Doc Brown's Chemistry Revising Advanced Organic Chemistry
PART 14 ORGANIC ISOMERISM and Stereochemistry Revision Notes
Part 14.2 Organic Stereoisomerism - Introduction and E/Z isomerism
(was called cis-trans geometric/geometrical isomerism)
E/Z stereoisomerism is explained and examples of E/Z isomers fully described including how to name them and assign the E or Z prefix to the specific isomer name. A few details of differences in physical and chemical properties are pointed out where it seems appropriate. Note for simple cases modern E = old trans isomers AND modern Z = old cis isomers. cis and trans are still to be found in older textbooks and even some contemporary literature.
Case studies are discussed concerning structure, naming, formation, properties and stereochemical consequences of optical/geometrical isomerism
ORGANIC CHEMISTRY PART 14 ISOMERISM INDEX: 14.1 ISOMERISM general introduction-definition * STRUCTURAL ISOMERISM general definition * 14.1a Chain isomerism * 14.1b Positional isomerism * 14.1c Functional group isomerism * 14.1d Tautomerism * 14.2 STEREOISOMERISM general definition * 14.2 E/Z ('ex' Geometric/Geometrical cis/trans) Isomerism * 14.3 R/S Optical Isomerism and chiral auxiliary synthesis * 14.4 Protein-enzyme structure, function and inhibition * 14.5 Combinatorial chemistry 14.6 Stereoregular polymers - isotactic/atactic/syndiotactic poly(propene) and also Isomerism in Transition metal complexes
14.2 to 14.6 Stereoisomerism-Stereochemistry - Definition and Introduction
Stereoisomerism occurs when two or more molecules have identical molecular formula AND the same structural formula (i.e. the atoms are arranged in the same order), BUT differ in their 2D or 3D spatial arrangements of their bonds - which means different spatial arrangement of the atoms - even though they are bonded in the same order!
There are two main sub-divisions of stereoisomerism, (a) E/Z (cis/trans geometrical) isomerism and (b) R/S optical isomerism. A 3rd section (c), looks at other stereochemical examples which do not readily fit into (a) or (b). However, before these sections, you need to read to know about 'priority rules' to assign the correct nomenclature to any absolute stereoisomer configuration.
Priority Rules for designating the precise isomer configuration in stereoisomerism
In order to specify exactly which stereoisomer you are referring to in e.g. E/Z (geometrical/geometric isomerism) and R/S optical isomerism (molecules exhibiting chirality) you need rules to account for the different groups of atoms. These are known as the Cahn-Ingold-Prelog priority sequence rules and their importance can only be fully understood when dealing the isomerisms described in sections (2a) E/Z Isomerism and (2b) R/S optical Isomerism. A brief description of the first two rules are given below, which is all you need for pre-university courses. When dealing with a C-X bond grouping, the priority of X is given by ....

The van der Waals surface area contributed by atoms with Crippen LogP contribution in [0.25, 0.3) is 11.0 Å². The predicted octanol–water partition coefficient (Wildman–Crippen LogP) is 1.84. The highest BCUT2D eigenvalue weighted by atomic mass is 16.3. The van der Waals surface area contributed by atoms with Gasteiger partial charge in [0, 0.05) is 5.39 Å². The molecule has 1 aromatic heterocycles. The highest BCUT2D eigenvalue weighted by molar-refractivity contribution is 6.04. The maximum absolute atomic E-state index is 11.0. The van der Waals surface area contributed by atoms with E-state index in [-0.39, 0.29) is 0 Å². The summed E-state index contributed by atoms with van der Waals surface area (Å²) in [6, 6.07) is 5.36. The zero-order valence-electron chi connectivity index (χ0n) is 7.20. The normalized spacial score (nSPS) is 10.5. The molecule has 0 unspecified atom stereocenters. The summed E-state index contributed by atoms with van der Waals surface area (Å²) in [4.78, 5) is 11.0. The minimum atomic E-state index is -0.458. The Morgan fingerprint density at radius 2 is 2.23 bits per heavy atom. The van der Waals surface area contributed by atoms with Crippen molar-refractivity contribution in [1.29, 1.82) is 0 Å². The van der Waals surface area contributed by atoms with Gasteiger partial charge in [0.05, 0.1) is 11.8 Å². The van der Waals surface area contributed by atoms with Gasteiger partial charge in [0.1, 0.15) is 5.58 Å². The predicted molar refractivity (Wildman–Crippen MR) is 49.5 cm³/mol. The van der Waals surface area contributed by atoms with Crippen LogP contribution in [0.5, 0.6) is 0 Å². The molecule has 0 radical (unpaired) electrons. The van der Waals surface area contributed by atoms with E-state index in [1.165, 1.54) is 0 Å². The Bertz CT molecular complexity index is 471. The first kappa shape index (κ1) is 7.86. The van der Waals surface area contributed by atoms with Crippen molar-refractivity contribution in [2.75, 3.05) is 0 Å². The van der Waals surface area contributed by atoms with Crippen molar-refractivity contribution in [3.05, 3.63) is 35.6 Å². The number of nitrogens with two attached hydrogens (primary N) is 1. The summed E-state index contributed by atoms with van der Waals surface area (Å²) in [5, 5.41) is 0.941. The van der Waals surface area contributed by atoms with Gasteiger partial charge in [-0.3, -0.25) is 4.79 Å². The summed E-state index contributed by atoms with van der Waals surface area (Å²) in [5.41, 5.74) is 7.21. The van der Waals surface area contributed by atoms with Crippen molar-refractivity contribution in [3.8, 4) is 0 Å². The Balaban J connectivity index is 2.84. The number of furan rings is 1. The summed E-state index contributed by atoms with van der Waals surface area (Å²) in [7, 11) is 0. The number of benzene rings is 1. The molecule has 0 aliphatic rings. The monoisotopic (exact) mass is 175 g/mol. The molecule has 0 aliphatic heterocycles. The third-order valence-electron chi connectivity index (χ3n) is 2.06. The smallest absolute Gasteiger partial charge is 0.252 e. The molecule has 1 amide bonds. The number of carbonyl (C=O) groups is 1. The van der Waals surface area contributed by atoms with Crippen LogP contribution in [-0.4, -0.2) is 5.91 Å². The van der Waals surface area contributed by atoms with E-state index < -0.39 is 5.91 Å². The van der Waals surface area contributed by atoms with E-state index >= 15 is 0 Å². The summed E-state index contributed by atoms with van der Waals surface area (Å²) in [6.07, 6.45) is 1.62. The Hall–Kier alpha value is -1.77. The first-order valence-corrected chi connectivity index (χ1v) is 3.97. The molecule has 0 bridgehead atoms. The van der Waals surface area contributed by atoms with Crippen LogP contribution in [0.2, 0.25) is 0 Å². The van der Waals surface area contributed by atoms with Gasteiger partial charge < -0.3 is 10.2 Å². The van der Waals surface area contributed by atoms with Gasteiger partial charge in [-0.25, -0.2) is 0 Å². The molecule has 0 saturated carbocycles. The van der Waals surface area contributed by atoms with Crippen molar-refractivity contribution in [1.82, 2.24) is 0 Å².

Sequence priority Rule 1: The higher the atomic number of an atom the higher the priority it is assigned.
Sequence priority Rule 2: If the relative priority of two groups cannot be decided by Rule 1, it shall be determined by applying Rule 1 to the next atom or sequence of atoms in the group 'X'.
These two rules will be applied below in the case of geometrical isomers (E/Z notation) and optical isomers (R/S notation for enantiomers) and this rules section will be referred back to as examples of these isomerisms are described. Please note that for UK pre-university chemistry courses, no detailed knowledge of the Cahn-Ingold-Prelog priority sequence rules is expected and in many cases just knowing -H has the lowest priority is sufficient to assign the E or Z isomer in E/Z stereoisomerism and I don't think the R/S notation for optical stereoisomerism is needed for any UK based pre-university course except Cambridge pre-U chemistry?
14.2(a) E/Z Stereoisomerism (Geometrical/Geometric cis/trans Isomerism)
NOTE: The IUPAC recommend that the term geometrical/geometric isomerism is NOT used but to use the stereoisomerism classification E/Z stereoisomerism or E-Z isomerism. The E/Z notation is replacing the limited cis/trans notation in assigning names to a particular stereoisomer. However cis/trans nomenclature is in widespread use so it will be acknowledged in parallel with the E/Z convention where appropriate.
In molecules of the same molecular formula, exhibit E/Z stereoisomerism, spatially different molecules (E/Z isomers) exist because of the inhibited/restricted rotation about at least one bond due to too high an energy requirement (don't say rotation is impossible, its the energy barrier that causes the existence of two distinct isomers!).